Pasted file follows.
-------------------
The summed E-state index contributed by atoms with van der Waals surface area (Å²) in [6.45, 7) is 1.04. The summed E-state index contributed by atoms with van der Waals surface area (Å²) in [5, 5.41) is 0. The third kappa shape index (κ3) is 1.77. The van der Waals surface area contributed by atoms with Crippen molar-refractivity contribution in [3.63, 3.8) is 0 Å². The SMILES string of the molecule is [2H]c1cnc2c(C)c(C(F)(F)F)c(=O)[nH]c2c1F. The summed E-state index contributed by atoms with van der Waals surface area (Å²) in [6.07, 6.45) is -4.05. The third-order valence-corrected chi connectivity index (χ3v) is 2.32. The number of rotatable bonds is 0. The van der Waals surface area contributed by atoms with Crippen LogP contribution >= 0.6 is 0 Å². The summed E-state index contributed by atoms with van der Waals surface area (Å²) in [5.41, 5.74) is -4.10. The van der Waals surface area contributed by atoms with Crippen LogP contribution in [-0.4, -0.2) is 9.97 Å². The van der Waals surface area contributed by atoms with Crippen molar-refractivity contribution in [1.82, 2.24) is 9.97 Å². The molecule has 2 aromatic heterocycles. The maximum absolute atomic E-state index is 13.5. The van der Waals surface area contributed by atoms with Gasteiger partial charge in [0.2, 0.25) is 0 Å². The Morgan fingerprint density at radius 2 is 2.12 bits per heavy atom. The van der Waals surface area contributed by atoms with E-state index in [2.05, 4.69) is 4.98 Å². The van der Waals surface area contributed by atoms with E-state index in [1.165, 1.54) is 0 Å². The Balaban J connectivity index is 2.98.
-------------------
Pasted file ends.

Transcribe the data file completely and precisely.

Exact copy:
The summed E-state index contributed by atoms with van der Waals surface area (Å²) in [6.45, 7) is 1.04. The summed E-state index contributed by atoms with van der Waals surface area (Å²) in [5, 5.41) is 0. The third kappa shape index (κ3) is 1.77. The van der Waals surface area contributed by atoms with Crippen molar-refractivity contribution in [3.63, 3.8) is 0 Å². The SMILES string of the molecule is [2H]c1cnc2c(C)c(C(F)(F)F)c(=O)[nH]c2c1F. The summed E-state index contributed by atoms with van der Waals surface area (Å²) in [6.07, 6.45) is -4.05. The third-order valence-corrected chi connectivity index (χ3v) is 2.32. The number of rotatable bonds is 0. The van der Waals surface area contributed by atoms with Crippen LogP contribution >= 0.6 is 0 Å². The summed E-state index contributed by atoms with van der Waals surface area (Å²) in [5.41, 5.74) is -4.10. The van der Waals surface area contributed by atoms with Crippen LogP contribution in [-0.4, -0.2) is 9.97 Å². The van der Waals surface area contributed by atoms with Crippen molar-refractivity contribution in [1.82, 2.24) is 9.97 Å². The molecule has 2 aromatic heterocycles. The maximum absolute atomic E-state index is 13.5. The van der Waals surface area contributed by atoms with Gasteiger partial charge in [0.2, 0.25) is 0 Å². The Morgan fingerprint density at radius 2 is 2.12 bits per heavy atom. The van der Waals surface area contributed by atoms with E-state index in [2.05, 4.69) is 4.98 Å². The van der Waals surface area contributed by atoms with E-state index in [1.165, 1.54) is 0 Å². The Balaban J connectivity index is 2.98.